Independence Day for Pakistanis is a time for introspection and hope for a better future. The promise of earlier years has not been realised, the country falling far short of its full potential. The responsibility is collective. The rulers, be they elected or military, have disappointed. The social contract between the government and its citizens as to what each side owes the other has eroded. The economy, energy supply, rule of law, law and order, education, social services, and infrastructure or governance across the board continues to deteriorate. The civil services, the iron frame with which the British ruled the subcontinent for centuries with a few efficient officials, are a shadow of their former self. Seniors with some exceptions are preoccupied with their own advancement, rather than grooming, motivating and mapping the careers of their subordinates. The military with its greater resources and cohesion is only marginally better.

It is, therefore, not surprising that the prevailing ethic, especially given rampant inflation and job insecurity is materialistic, to make what one can. What one can do for the country, for society or for one’s institution is not even a secondary concern. Only when the state and those who govern deliver their side of the bargain can there be a reciprocal response. The one silver lining in this clouded scenario is the resilience and dynamism of the vast majority of Pakistan’s hardworking people. But for them, the situation would be far worse.

Given the inability of the last democratic government, the PPP, to meet the many challenges Pakistan faces, the main reason for its being voted out, the responsibility for rectifying this situation now rests squarely with Prime Minister Nawaz Sharif. There is widespread expectation for the PML-N government to do better and finally set Pakistan on the path to progress.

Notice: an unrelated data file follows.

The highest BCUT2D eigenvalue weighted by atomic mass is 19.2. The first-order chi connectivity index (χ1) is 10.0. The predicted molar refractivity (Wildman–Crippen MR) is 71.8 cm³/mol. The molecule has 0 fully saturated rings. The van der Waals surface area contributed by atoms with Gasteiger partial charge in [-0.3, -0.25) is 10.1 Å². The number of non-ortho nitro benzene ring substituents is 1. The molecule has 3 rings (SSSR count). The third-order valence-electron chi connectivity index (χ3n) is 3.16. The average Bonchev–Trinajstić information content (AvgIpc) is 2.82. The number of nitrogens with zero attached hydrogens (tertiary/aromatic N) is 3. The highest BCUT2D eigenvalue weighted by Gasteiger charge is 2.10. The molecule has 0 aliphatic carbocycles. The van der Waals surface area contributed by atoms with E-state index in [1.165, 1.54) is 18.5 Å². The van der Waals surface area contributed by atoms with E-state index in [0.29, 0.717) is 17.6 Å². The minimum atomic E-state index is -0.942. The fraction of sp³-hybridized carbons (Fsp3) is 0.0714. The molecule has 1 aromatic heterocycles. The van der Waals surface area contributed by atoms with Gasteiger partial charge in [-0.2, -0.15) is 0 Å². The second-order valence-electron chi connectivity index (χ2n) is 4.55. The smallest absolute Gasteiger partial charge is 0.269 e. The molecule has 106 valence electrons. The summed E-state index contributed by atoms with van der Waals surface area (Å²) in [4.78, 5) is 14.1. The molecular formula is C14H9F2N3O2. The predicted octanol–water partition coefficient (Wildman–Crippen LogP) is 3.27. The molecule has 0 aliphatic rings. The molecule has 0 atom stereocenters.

Only 70 days have passed since its inception, but from its new policy directions, administrative changes, and tackling of emergent issues some measure can be taken of this government’s likely progress. The two main questions are: have the major problem areas been correctly identified and prioritised; and how seriously is it going about its work.

The energy shortfall stands out. Electricity shortages have impacted the economy overall and their effect at the individual level was, perhaps, the crucial factor in the PPP’s rout. The approach here appears promising: an energy policy is on the table and whilst commencing with measures to ameliorate the situation, the government has transparently conveyed that it should take around three years to rebalance supply and demand.

The next priorities are restoring law and order and combating terrorism. Both are connected though not identical. The law and order situation, rising insecurity affecting everyone, continues to deteriorate. The police force is our largest law enforcement agency, but critically affected by politicised recruitment, inadequate training, and lack of government direction or support. This has compounded the surge of terrorism and enhanced the ability of terrorists to blend in undetected and strike at will.